(British, c. 1738–1821)
Alma and Robert D. Milne Fund 1995.2
Catalogue raisonné: Clayton 163; Chaloner Smith 44
State: III/V; I/II
Traditionally, the chief pursuit of alchemists was the search for "the philosopher's stone," which would miraculously transform base metals into gold. The alchemist pictured here, however, accidentally discovered phosphorus, to his own amazement and awe. Despite the Gothic setting and picturesque details, Wright's purpose was not to ridicule superstition, but to commemorate the birth of chemistry as a modern science, beginning with the discovery of phosphorus in 1676. Wright strove for accuracy in depicting the alchemist's apparatus, since many of his friends and patrons were scientists and intellectuals who had stimulated the artist's interest in scientific inquiry.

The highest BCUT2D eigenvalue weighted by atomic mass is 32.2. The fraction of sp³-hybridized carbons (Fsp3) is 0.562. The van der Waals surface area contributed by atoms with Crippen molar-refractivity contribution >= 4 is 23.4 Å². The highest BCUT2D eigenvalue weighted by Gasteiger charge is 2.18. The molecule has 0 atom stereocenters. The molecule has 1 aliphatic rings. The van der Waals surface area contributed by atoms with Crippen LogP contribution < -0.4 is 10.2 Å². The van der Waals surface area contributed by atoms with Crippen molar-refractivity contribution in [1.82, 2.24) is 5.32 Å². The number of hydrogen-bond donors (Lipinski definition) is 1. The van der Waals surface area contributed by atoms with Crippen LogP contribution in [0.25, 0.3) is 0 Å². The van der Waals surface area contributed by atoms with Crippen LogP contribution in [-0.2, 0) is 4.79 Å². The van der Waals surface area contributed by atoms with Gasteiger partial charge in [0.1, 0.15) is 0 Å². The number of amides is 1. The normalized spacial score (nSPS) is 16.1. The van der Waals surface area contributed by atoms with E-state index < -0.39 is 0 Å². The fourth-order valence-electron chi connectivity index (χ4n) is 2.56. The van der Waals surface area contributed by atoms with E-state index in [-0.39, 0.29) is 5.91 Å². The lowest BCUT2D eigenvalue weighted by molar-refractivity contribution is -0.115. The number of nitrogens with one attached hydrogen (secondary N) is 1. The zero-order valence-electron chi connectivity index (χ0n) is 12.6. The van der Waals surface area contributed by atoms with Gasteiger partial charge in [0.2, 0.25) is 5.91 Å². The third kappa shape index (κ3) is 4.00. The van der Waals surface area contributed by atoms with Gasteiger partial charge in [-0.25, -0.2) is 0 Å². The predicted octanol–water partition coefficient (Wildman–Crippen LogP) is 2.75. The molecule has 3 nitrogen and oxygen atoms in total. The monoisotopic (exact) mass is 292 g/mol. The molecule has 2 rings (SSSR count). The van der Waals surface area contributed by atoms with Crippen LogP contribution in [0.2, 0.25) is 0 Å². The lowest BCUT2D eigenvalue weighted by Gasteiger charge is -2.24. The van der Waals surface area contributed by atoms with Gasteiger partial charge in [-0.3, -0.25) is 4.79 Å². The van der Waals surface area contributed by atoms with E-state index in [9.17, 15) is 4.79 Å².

The information about this object, including provenance, may not be currently accurate. If you notice a mistake or have additional information about this object, please email email@example.com.
To request more information about this object, study images, or bibliography, contact the Ingalls Library Reference Desk.
All images and data available through Open Access can be downloaded for free. For images not available through Open Access, a detail image, or any image with a color bar, request a digital file from Image Services.